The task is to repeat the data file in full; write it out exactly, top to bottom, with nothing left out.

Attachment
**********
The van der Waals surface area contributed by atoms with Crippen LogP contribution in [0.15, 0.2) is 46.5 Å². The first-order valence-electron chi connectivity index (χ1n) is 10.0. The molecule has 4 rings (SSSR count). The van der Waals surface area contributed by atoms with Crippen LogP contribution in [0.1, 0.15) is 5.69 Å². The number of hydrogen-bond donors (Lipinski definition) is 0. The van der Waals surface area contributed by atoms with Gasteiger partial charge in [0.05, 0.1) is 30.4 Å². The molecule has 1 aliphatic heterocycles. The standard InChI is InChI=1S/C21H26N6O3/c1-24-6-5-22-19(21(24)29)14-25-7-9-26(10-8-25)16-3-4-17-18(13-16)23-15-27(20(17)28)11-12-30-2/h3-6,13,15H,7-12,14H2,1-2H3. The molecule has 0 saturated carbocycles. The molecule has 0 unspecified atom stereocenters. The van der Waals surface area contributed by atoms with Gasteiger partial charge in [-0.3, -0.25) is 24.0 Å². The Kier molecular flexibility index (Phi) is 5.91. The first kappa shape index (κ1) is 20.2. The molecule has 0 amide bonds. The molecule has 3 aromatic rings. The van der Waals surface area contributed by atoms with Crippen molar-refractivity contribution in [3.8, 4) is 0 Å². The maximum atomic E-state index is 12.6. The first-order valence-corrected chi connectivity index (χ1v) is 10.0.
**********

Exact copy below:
The van der Waals surface area contributed by atoms with Crippen LogP contribution in [0.15, 0.2) is 46.5 Å². The first-order valence-electron chi connectivity index (χ1n) is 10.0. The molecule has 4 rings (SSSR count). The van der Waals surface area contributed by atoms with Crippen LogP contribution in [0.1, 0.15) is 5.69 Å². The number of hydrogen-bond donors (Lipinski definition) is 0. The van der Waals surface area contributed by atoms with Gasteiger partial charge in [0.05, 0.1) is 30.4 Å². The molecule has 1 aliphatic heterocycles. The standard InChI is InChI=1S/C21H26N6O3/c1-24-6-5-22-19(21(24)29)14-25-7-9-26(10-8-25)16-3-4-17-18(13-16)23-15-27(20(17)28)11-12-30-2/h3-6,13,15H,7-12,14H2,1-2H3. The molecule has 0 saturated carbocycles. The molecule has 0 unspecified atom stereocenters. The van der Waals surface area contributed by atoms with Gasteiger partial charge in [-0.3, -0.25) is 24.0 Å². The Kier molecular flexibility index (Phi) is 5.91. The first kappa shape index (κ1) is 20.2. The molecule has 0 amide bonds. The molecule has 3 aromatic rings. The van der Waals surface area contributed by atoms with Crippen molar-refractivity contribution in [3.8, 4) is 0 Å². The maximum atomic E-state index is 12.6. The first-order valence-corrected chi connectivity index (χ1v) is 10.0.